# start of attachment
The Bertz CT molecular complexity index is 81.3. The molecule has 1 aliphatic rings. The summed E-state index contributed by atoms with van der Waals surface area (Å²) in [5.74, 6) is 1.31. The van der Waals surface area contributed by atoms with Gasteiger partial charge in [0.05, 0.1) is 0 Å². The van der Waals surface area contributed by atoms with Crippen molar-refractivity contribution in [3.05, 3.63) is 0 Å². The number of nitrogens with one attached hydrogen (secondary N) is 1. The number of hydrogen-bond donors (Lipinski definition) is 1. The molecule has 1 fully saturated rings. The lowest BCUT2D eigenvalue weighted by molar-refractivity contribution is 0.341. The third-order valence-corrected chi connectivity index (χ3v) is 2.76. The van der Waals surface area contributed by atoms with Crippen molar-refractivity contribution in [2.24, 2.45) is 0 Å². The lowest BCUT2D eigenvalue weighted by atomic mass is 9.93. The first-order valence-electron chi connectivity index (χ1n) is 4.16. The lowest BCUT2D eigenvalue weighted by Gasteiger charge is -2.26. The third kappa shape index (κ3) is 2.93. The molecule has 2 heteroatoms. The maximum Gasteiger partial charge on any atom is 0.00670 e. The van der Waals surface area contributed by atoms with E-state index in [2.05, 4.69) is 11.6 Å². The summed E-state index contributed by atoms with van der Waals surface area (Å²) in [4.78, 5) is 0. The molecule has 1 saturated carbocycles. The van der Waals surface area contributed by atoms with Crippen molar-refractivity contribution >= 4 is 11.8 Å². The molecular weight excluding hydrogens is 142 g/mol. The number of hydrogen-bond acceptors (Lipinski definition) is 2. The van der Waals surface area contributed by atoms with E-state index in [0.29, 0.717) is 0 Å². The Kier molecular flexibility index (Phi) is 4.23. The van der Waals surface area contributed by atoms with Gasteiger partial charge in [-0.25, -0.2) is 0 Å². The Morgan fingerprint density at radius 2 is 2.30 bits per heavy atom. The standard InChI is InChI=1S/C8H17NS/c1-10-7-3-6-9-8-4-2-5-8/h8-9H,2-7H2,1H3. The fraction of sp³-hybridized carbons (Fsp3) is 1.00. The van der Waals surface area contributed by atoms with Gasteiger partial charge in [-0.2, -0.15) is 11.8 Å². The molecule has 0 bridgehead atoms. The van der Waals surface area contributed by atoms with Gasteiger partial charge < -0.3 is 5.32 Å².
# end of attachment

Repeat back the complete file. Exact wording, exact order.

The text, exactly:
The Bertz CT molecular complexity index is 81.3. The molecule has 1 aliphatic rings. The summed E-state index contributed by atoms with van der Waals surface area (Å²) in [5.74, 6) is 1.31. The van der Waals surface area contributed by atoms with Gasteiger partial charge in [0.05, 0.1) is 0 Å². The van der Waals surface area contributed by atoms with Crippen molar-refractivity contribution in [3.05, 3.63) is 0 Å². The number of nitrogens with one attached hydrogen (secondary N) is 1. The number of hydrogen-bond donors (Lipinski definition) is 1. The molecule has 1 fully saturated rings. The lowest BCUT2D eigenvalue weighted by molar-refractivity contribution is 0.341. The third-order valence-corrected chi connectivity index (χ3v) is 2.76. The van der Waals surface area contributed by atoms with Crippen molar-refractivity contribution in [2.24, 2.45) is 0 Å². The lowest BCUT2D eigenvalue weighted by atomic mass is 9.93. The first-order valence-electron chi connectivity index (χ1n) is 4.16. The lowest BCUT2D eigenvalue weighted by Gasteiger charge is -2.26. The third kappa shape index (κ3) is 2.93. The molecule has 2 heteroatoms. The maximum Gasteiger partial charge on any atom is 0.00670 e. The van der Waals surface area contributed by atoms with E-state index in [2.05, 4.69) is 11.6 Å². The summed E-state index contributed by atoms with van der Waals surface area (Å²) in [4.78, 5) is 0. The molecule has 1 saturated carbocycles. The van der Waals surface area contributed by atoms with Crippen molar-refractivity contribution >= 4 is 11.8 Å². The molecular weight excluding hydrogens is 142 g/mol. The number of hydrogen-bond acceptors (Lipinski definition) is 2. The van der Waals surface area contributed by atoms with E-state index in [0.29, 0.717) is 0 Å². The Kier molecular flexibility index (Phi) is 4.23. The van der Waals surface area contributed by atoms with Gasteiger partial charge in [-0.25, -0.2) is 0 Å². The Morgan fingerprint density at radius 2 is 2.30 bits per heavy atom. The standard InChI is InChI=1S/C8H17NS/c1-10-7-3-6-9-8-4-2-5-8/h8-9H,2-7H2,1H3. The fraction of sp³-hybridized carbons (Fsp3) is 1.00. The van der Waals surface area contributed by atoms with Gasteiger partial charge in [-0.2, -0.15) is 11.8 Å². The molecule has 0 bridgehead atoms. The van der Waals surface area contributed by atoms with Gasteiger partial charge < -0.3 is 5.32 Å².